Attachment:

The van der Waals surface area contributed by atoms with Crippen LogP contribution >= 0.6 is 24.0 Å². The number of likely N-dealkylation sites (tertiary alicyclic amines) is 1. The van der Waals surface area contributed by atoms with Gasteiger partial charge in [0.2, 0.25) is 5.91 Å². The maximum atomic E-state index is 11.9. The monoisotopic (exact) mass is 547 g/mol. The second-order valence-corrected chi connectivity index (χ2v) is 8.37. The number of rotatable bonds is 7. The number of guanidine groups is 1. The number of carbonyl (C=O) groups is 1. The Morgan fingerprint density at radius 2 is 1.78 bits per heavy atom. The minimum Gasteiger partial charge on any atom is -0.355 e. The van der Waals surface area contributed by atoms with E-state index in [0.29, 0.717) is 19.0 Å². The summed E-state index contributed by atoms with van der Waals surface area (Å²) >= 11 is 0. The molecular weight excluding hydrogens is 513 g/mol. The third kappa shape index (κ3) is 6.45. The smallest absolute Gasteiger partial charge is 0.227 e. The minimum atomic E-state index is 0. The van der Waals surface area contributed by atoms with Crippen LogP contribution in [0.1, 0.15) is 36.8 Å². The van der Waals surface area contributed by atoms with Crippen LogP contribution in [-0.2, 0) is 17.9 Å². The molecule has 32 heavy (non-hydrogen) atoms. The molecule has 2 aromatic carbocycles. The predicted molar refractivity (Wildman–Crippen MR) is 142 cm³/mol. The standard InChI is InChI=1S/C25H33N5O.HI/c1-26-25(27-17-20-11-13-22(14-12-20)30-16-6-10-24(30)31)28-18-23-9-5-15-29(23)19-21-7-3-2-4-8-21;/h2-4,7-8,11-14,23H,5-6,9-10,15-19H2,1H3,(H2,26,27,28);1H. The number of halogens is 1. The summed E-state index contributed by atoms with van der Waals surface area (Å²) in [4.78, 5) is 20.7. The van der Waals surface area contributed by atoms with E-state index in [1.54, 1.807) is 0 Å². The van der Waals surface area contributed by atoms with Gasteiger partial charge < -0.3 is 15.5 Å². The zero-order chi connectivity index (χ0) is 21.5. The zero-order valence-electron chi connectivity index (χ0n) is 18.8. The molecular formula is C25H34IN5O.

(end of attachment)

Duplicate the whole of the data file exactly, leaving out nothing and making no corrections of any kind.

The van der Waals surface area contributed by atoms with Crippen LogP contribution >= 0.6 is 24.0 Å². The number of likely N-dealkylation sites (tertiary alicyclic amines) is 1. The van der Waals surface area contributed by atoms with Gasteiger partial charge in [0.2, 0.25) is 5.91 Å². The maximum atomic E-state index is 11.9. The monoisotopic (exact) mass is 547 g/mol. The second-order valence-corrected chi connectivity index (χ2v) is 8.37. The number of rotatable bonds is 7. The number of guanidine groups is 1. The number of carbonyl (C=O) groups is 1. The Morgan fingerprint density at radius 2 is 1.78 bits per heavy atom. The minimum Gasteiger partial charge on any atom is -0.355 e. The van der Waals surface area contributed by atoms with E-state index in [0.29, 0.717) is 19.0 Å². The summed E-state index contributed by atoms with van der Waals surface area (Å²) >= 11 is 0. The molecular weight excluding hydrogens is 513 g/mol. The third kappa shape index (κ3) is 6.45. The smallest absolute Gasteiger partial charge is 0.227 e. The minimum atomic E-state index is 0. The van der Waals surface area contributed by atoms with Crippen LogP contribution in [0.1, 0.15) is 36.8 Å². The van der Waals surface area contributed by atoms with Crippen LogP contribution in [-0.2, 0) is 17.9 Å². The molecule has 32 heavy (non-hydrogen) atoms. The molecule has 2 aromatic carbocycles. The predicted molar refractivity (Wildman–Crippen MR) is 142 cm³/mol. The standard InChI is InChI=1S/C25H33N5O.HI/c1-26-25(27-17-20-11-13-22(14-12-20)30-16-6-10-24(30)31)28-18-23-9-5-15-29(23)19-21-7-3-2-4-8-21;/h2-4,7-8,11-14,23H,5-6,9-10,15-19H2,1H3,(H2,26,27,28);1H. The number of halogens is 1. The summed E-state index contributed by atoms with van der Waals surface area (Å²) in [4.78, 5) is 20.7. The van der Waals surface area contributed by atoms with E-state index in [1.54, 1.807) is 0 Å². The van der Waals surface area contributed by atoms with Gasteiger partial charge < -0.3 is 15.5 Å². The zero-order chi connectivity index (χ0) is 21.5. The zero-order valence-electron chi connectivity index (χ0n) is 18.8. The molecular formula is C25H34IN5O.